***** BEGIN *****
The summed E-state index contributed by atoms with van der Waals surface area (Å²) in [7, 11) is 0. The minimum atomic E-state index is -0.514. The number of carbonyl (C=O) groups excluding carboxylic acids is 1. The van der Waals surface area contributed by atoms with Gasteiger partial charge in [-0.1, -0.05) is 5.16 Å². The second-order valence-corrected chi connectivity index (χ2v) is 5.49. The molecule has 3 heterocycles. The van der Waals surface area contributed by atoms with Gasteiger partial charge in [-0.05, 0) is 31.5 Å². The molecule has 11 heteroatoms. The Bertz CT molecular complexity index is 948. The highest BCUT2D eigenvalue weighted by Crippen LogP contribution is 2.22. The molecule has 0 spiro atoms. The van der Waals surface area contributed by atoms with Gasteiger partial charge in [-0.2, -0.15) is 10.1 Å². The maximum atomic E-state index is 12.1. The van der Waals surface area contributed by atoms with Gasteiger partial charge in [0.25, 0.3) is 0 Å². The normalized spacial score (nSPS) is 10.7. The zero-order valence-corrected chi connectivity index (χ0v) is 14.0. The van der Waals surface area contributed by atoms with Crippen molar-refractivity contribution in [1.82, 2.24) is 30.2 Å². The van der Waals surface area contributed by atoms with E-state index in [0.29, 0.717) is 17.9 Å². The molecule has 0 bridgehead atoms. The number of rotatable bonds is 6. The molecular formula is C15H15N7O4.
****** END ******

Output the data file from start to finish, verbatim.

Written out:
The summed E-state index contributed by atoms with van der Waals surface area (Å²) in [7, 11) is 0. The minimum atomic E-state index is -0.514. The number of carbonyl (C=O) groups excluding carboxylic acids is 1. The van der Waals surface area contributed by atoms with Gasteiger partial charge in [-0.1, -0.05) is 5.16 Å². The second-order valence-corrected chi connectivity index (χ2v) is 5.49. The molecule has 3 heterocycles. The van der Waals surface area contributed by atoms with Gasteiger partial charge in [-0.05, 0) is 31.5 Å². The molecule has 11 heteroatoms. The Bertz CT molecular complexity index is 948. The highest BCUT2D eigenvalue weighted by Crippen LogP contribution is 2.22. The molecule has 0 spiro atoms. The van der Waals surface area contributed by atoms with Gasteiger partial charge in [-0.2, -0.15) is 10.1 Å². The maximum atomic E-state index is 12.1. The van der Waals surface area contributed by atoms with Gasteiger partial charge in [0.25, 0.3) is 0 Å². The normalized spacial score (nSPS) is 10.7. The zero-order valence-corrected chi connectivity index (χ0v) is 14.0. The van der Waals surface area contributed by atoms with Crippen molar-refractivity contribution in [1.82, 2.24) is 30.2 Å². The van der Waals surface area contributed by atoms with E-state index in [0.29, 0.717) is 17.9 Å². The molecule has 0 bridgehead atoms. The number of rotatable bonds is 6. The molecular formula is C15H15N7O4.